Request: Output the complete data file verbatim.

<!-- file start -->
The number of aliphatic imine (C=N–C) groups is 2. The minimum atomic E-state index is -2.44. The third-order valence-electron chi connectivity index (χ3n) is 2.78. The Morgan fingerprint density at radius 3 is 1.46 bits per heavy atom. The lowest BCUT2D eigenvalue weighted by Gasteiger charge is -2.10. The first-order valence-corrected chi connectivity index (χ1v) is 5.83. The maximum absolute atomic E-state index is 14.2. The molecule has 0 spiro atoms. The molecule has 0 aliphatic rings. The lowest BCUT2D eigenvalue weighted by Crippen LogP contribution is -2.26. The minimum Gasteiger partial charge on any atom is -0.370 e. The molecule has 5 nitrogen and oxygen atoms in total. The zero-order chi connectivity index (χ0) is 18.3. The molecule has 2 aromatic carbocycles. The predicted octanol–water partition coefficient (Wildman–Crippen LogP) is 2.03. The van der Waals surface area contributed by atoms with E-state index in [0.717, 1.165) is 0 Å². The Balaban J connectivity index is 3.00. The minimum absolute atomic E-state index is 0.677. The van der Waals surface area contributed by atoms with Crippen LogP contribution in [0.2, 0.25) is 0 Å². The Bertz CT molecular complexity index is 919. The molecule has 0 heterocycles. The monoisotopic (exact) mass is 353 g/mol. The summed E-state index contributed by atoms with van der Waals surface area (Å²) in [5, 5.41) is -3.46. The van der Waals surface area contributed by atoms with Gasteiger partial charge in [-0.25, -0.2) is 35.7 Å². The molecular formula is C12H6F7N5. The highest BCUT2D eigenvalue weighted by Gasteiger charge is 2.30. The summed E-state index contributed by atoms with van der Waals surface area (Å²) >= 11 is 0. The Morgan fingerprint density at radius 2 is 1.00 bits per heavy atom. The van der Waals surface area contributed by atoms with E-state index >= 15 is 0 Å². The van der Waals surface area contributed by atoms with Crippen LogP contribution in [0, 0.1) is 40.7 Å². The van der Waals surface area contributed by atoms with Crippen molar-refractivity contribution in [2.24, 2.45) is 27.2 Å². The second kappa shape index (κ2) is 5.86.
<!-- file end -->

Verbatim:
The number of aliphatic imine (C=N–C) groups is 2. The minimum atomic E-state index is -2.44. The third-order valence-electron chi connectivity index (χ3n) is 2.78. The Morgan fingerprint density at radius 3 is 1.46 bits per heavy atom. The lowest BCUT2D eigenvalue weighted by Gasteiger charge is -2.10. The first-order valence-corrected chi connectivity index (χ1v) is 5.83. The maximum absolute atomic E-state index is 14.2. The molecule has 0 spiro atoms. The molecule has 0 aliphatic rings. The lowest BCUT2D eigenvalue weighted by Crippen LogP contribution is -2.26. The minimum Gasteiger partial charge on any atom is -0.370 e. The molecule has 5 nitrogen and oxygen atoms in total. The zero-order chi connectivity index (χ0) is 18.3. The molecule has 2 aromatic carbocycles. The predicted octanol–water partition coefficient (Wildman–Crippen LogP) is 2.03. The van der Waals surface area contributed by atoms with E-state index in [0.717, 1.165) is 0 Å². The Balaban J connectivity index is 3.00. The minimum absolute atomic E-state index is 0.677. The van der Waals surface area contributed by atoms with Crippen LogP contribution in [0.2, 0.25) is 0 Å². The Bertz CT molecular complexity index is 919. The molecule has 0 heterocycles. The monoisotopic (exact) mass is 353 g/mol. The summed E-state index contributed by atoms with van der Waals surface area (Å²) in [5, 5.41) is -3.46. The van der Waals surface area contributed by atoms with Gasteiger partial charge in [-0.25, -0.2) is 35.7 Å². The molecular formula is C12H6F7N5. The highest BCUT2D eigenvalue weighted by Gasteiger charge is 2.30. The summed E-state index contributed by atoms with van der Waals surface area (Å²) >= 11 is 0. The Morgan fingerprint density at radius 2 is 1.00 bits per heavy atom. The van der Waals surface area contributed by atoms with E-state index >= 15 is 0 Å². The van der Waals surface area contributed by atoms with Crippen LogP contribution in [0, 0.1) is 40.7 Å². The van der Waals surface area contributed by atoms with Crippen molar-refractivity contribution in [2.24, 2.45) is 27.2 Å². The second kappa shape index (κ2) is 5.86.